Community ain't what it used to be, part 2

I posted the link to day two of Kaid Benfield’s series on our post from yesterday below, but here is a fresh post with the new link as well. You can read yesterday’s post of ours for the summary, but these paragraphs were certainly worth noting:

I also think that, at least with regard to neighborhood defensiveness with regard to development activities, including those undertaken by churches and schools, we in the environmental movement have played a role.  For good reasons, beginning in the 1970s we created a system of laws and procedures, and a culture, that over time has made it relatively easy to challenge proposed development of all types, and to defeat proposals or delay them until proponents give up.  People now consider it their right to fight proposed development wherever and whenever it occurs, and it has become an expectation in many places.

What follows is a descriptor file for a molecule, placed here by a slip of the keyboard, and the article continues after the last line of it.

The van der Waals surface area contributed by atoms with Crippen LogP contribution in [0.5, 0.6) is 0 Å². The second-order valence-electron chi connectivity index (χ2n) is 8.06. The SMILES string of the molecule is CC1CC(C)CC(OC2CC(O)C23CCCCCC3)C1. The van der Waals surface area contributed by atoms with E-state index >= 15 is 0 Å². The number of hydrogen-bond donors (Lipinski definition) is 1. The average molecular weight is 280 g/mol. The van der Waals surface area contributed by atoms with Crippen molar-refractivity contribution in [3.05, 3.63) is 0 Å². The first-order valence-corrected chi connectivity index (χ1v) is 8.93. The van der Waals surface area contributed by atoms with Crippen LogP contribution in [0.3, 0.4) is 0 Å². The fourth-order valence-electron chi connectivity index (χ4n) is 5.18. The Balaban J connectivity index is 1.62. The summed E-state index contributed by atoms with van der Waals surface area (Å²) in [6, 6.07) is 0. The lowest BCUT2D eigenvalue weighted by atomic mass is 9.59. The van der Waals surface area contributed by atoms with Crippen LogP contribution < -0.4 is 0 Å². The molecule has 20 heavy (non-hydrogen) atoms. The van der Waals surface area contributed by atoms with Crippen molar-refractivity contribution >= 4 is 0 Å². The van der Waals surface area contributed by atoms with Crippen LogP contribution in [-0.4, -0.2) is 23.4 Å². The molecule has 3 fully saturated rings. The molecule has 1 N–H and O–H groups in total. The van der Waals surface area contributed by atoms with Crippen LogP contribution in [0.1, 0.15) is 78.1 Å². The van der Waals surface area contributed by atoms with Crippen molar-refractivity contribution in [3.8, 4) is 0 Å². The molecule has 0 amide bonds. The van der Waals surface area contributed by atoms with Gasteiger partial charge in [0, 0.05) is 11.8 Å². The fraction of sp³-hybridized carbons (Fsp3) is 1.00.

While there are important reasons to be glad for this – many, many bad projects have been halted because of environmental challenges, some of them litigated by yours truly – I think that, as the creators of this system, we now bear some responsibility for making sure that it is not abused.   It is time for us as a movement to become more discriminating in what we challenge and what we applaud, and to speak more publicly and forcefully for as well as against things.  Indeed, I believe it is irresponsible of us to say no without also indicating what would prompt us to say yes.  We also must challenge those who oppose environmentally benign or beneficial projects in our name.

Sounds like Kaid is laying down a challenge to the environmental movement, from within the environmental movement. Are you nodding your head in agreement or shaking your head in disgust? Go over to the NRDC Switchboard and tell him what you think.